Here are more paintings from the crit group to which I belong. As you may be beginning to feel, each person in the group has a distinctive style or voice, and yet they continually produce new and exciting work.
Susan did two versions of the same landscape, in her explorations of abstraction. I’ve put both up for comparison:
Susan said she couldn’t have done #2 without having done #1, which I think is one of those truths that we would like to forget. Sometimes you have to work through the brush to get to the berries (or some such metaphor). I think the second landscape is berry berry good (sorry– couldn’t resist). In the second one, Susan was working over an older painting, which gives a greater richness to the surface. I’m particularly fond of what she accomplished in the mountains, allowing the underlayers to come through.
Helen Kroger’s simplest piece this time feels very Japanese to me:
Helen reworks her surfaces again and again, which I think this photograph shows — the pentimento of a forest in the lines faintly appears on the left.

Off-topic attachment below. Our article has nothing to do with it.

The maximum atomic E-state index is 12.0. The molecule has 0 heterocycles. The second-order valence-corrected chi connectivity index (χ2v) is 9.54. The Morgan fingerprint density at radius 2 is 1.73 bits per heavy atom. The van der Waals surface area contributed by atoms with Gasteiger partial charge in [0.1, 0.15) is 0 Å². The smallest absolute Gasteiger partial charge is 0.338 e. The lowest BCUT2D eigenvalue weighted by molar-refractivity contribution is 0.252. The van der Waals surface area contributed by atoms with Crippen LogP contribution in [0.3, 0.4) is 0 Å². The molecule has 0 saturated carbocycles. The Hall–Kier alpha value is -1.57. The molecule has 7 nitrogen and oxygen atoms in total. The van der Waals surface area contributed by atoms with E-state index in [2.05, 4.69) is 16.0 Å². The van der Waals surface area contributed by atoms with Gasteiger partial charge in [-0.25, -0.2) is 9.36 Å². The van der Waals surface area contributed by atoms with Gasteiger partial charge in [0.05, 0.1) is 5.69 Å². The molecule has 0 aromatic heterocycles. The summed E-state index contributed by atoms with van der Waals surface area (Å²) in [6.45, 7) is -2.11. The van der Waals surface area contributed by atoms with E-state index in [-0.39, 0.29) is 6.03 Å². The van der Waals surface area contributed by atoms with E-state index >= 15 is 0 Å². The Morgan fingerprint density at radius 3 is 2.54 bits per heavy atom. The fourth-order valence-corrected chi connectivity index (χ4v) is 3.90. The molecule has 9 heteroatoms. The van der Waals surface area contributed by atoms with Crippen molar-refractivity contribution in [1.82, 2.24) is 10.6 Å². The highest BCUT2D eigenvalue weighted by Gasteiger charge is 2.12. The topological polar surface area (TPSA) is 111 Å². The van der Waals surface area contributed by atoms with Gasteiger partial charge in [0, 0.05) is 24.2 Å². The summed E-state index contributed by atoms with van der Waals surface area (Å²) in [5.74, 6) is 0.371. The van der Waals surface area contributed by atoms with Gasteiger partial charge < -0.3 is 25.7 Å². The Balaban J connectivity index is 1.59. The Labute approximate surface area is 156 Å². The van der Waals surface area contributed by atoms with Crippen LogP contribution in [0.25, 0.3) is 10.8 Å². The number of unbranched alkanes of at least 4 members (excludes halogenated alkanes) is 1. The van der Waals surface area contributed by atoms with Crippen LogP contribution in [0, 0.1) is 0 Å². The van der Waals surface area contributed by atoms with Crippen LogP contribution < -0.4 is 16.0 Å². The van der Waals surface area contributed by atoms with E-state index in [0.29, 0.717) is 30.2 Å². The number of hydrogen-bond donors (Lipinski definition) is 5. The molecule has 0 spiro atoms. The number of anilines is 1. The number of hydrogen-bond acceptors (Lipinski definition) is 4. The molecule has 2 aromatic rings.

Jane and Helen’s work complement one another, Jane being fulsome in the best sense of the work, while Helen is always minimalist. Both bring variety of color and shape, variety that is subtle and which works its way throughout the surface.
David Trowbridge is perhaps the most abstract of the painters in the group (although others match him at times) and he is doing landscapes, all the time. This is a seascape:
David always seems to me to show an “intense freedom,” a kind of oxymoron in our usual sense of “freedom.” His intensity of strokes and color belies the sense of freedom exploding on the canvas. As you might be able to tell, I’m a great fan of his work. David has been renovating his home and at last has been able to work in his studio again. Perhaps it’s a release of the repression he felt when he wasn’t able to work freely that shows up in this and the work that will appear on Tuesday.
More images of the work of David and Helen and Jane will appear on Tuesday. –June